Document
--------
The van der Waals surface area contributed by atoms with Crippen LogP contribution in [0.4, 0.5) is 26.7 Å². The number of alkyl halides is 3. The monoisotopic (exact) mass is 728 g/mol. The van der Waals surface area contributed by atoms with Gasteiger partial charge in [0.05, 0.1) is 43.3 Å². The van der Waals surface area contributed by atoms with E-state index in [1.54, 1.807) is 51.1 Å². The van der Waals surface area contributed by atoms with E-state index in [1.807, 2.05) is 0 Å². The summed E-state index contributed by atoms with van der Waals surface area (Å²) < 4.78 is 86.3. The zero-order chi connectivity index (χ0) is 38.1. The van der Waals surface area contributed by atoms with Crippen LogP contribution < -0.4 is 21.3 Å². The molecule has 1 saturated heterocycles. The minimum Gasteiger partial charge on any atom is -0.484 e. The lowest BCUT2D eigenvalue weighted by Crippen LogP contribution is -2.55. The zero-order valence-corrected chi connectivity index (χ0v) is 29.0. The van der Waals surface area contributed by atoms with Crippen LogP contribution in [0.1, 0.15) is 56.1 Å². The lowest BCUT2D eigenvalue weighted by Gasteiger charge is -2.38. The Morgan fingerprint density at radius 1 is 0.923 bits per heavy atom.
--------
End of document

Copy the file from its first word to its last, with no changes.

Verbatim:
The van der Waals surface area contributed by atoms with Crippen LogP contribution in [0.4, 0.5) is 26.7 Å². The number of alkyl halides is 3. The monoisotopic (exact) mass is 728 g/mol. The van der Waals surface area contributed by atoms with Gasteiger partial charge in [0.05, 0.1) is 43.3 Å². The van der Waals surface area contributed by atoms with E-state index in [1.54, 1.807) is 51.1 Å². The van der Waals surface area contributed by atoms with E-state index in [1.807, 2.05) is 0 Å². The summed E-state index contributed by atoms with van der Waals surface area (Å²) < 4.78 is 86.3. The zero-order chi connectivity index (χ0) is 38.1. The van der Waals surface area contributed by atoms with Crippen LogP contribution < -0.4 is 21.3 Å². The molecule has 1 saturated heterocycles. The minimum Gasteiger partial charge on any atom is -0.484 e. The lowest BCUT2D eigenvalue weighted by Crippen LogP contribution is -2.55. The zero-order valence-corrected chi connectivity index (χ0v) is 29.0. The van der Waals surface area contributed by atoms with Crippen LogP contribution in [0.1, 0.15) is 56.1 Å². The lowest BCUT2D eigenvalue weighted by Gasteiger charge is -2.38. The Morgan fingerprint density at radius 1 is 0.923 bits per heavy atom.